"Al-Libi is dead," White House Press Secretary Jay Carney announced at his daily news conference.
However, he refused to discuss how Libi's life came to an end, both the circumstances and the location of his death.
"I can tell you that our intelligence community has intelligence that leads them believe that al-Qaeda's number two leader is dead," Carney said amidst news reports that al-Libi died in a US drone strike in Pakistan.
"Removing leaders like al-Libi from the top of al-Qaeda is part of the effort of the Obama Administration to defeat and dismantle the terror network," Carney said.
49-year-old Libi, considered the most-prominent figure in al-Qaeda after Ayman al-Zawahiri, carried a reward of USD one million on his head.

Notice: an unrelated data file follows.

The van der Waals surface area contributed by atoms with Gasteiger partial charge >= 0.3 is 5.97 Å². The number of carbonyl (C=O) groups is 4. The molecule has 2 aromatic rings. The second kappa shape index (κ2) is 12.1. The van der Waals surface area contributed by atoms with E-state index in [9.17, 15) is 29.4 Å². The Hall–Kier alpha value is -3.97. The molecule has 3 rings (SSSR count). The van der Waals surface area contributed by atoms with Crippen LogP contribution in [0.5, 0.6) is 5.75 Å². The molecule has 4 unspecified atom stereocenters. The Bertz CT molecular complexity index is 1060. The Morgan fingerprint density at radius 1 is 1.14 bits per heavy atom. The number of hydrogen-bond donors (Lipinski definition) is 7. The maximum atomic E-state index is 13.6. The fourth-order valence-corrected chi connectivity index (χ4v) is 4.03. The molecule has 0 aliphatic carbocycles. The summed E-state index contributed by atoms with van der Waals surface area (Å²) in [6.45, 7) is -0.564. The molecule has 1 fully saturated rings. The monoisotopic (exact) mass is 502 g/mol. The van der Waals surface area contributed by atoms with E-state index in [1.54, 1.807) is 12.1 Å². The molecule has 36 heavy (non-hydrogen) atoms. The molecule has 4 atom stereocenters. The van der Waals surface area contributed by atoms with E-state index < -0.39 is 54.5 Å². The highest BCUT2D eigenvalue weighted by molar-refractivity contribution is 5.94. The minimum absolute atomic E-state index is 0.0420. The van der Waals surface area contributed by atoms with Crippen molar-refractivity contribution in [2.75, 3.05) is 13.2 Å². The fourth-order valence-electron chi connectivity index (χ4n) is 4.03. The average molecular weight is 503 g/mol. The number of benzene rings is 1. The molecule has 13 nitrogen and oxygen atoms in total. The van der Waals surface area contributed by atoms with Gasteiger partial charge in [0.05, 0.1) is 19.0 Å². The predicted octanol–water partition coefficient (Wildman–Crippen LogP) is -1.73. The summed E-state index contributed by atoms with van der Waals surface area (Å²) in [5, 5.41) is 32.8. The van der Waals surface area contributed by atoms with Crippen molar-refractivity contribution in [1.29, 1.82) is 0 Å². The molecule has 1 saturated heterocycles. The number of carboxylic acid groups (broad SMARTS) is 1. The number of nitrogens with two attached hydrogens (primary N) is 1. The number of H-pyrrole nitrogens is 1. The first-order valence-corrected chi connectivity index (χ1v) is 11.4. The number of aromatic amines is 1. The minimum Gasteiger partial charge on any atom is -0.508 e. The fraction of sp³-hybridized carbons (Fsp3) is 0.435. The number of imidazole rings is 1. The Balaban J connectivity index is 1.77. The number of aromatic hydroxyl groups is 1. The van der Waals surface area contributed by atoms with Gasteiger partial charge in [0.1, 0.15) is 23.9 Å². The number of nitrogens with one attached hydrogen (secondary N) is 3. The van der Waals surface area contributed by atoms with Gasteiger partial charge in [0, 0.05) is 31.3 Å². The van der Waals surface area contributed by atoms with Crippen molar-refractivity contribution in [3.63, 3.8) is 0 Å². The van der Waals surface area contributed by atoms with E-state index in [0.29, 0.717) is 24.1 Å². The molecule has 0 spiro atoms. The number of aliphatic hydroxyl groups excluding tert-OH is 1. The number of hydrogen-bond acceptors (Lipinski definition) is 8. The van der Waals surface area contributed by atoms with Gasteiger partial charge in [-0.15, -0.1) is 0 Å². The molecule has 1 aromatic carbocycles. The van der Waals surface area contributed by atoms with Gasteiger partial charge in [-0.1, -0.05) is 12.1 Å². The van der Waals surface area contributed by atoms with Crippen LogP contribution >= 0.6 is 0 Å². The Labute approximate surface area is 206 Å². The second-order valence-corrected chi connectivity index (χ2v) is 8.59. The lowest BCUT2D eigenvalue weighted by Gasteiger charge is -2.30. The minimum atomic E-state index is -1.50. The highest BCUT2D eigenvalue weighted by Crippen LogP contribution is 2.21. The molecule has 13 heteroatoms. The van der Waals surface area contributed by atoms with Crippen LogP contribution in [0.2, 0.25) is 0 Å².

Carney said Al-Libi was very much an operational leader, a general manager of the organization and his absence would be a "job hard to fill" and it is very much possible to find a suitable replacement for him in the near future.
"It is a job that is hard to fill. There may not be ... the duration of late that people have held that job... there could be a lot of candidates hoping to fill. So the point is that removing leaders ... from the very top of al-Qaeda is part of an ongoing effort to ultimately disrupt and defeat al Qaeda," he said.